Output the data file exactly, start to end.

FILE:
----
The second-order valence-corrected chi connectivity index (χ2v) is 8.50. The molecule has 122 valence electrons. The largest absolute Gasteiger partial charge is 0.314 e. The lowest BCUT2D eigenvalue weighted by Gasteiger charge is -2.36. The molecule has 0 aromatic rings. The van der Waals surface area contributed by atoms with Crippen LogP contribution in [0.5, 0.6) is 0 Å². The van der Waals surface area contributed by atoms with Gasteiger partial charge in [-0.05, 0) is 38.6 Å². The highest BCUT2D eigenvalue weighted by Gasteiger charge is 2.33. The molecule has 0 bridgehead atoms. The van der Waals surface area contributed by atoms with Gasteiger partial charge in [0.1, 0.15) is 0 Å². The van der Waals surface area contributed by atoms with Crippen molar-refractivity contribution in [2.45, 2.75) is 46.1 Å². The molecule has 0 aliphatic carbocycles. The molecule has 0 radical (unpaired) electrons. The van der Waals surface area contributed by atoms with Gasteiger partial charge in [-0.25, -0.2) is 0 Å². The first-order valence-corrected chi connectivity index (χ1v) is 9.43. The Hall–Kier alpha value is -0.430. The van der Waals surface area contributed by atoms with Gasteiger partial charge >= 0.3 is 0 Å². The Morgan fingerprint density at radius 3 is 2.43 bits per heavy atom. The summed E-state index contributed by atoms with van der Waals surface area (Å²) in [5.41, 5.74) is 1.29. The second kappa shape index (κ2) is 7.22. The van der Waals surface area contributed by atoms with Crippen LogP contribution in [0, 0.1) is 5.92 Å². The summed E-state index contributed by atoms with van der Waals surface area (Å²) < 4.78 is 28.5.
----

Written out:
The second-order valence-corrected chi connectivity index (χ2v) is 8.50. The molecule has 122 valence electrons. The largest absolute Gasteiger partial charge is 0.314 e. The lowest BCUT2D eigenvalue weighted by Gasteiger charge is -2.36. The molecule has 0 aromatic rings. The van der Waals surface area contributed by atoms with Crippen LogP contribution in [0.5, 0.6) is 0 Å². The van der Waals surface area contributed by atoms with Gasteiger partial charge in [-0.05, 0) is 38.6 Å². The highest BCUT2D eigenvalue weighted by Gasteiger charge is 2.33. The molecule has 0 bridgehead atoms. The van der Waals surface area contributed by atoms with Gasteiger partial charge in [0.1, 0.15) is 0 Å². The van der Waals surface area contributed by atoms with Crippen molar-refractivity contribution in [2.45, 2.75) is 46.1 Å². The molecule has 0 aliphatic carbocycles. The molecule has 0 radical (unpaired) electrons. The van der Waals surface area contributed by atoms with Gasteiger partial charge in [-0.25, -0.2) is 0 Å². The first-order valence-corrected chi connectivity index (χ1v) is 9.43. The Hall–Kier alpha value is -0.430. The van der Waals surface area contributed by atoms with Gasteiger partial charge >= 0.3 is 0 Å². The Morgan fingerprint density at radius 3 is 2.43 bits per heavy atom. The summed E-state index contributed by atoms with van der Waals surface area (Å²) in [5.41, 5.74) is 1.29. The second kappa shape index (κ2) is 7.22. The van der Waals surface area contributed by atoms with Crippen LogP contribution in [0, 0.1) is 5.92 Å². The summed E-state index contributed by atoms with van der Waals surface area (Å²) < 4.78 is 28.5.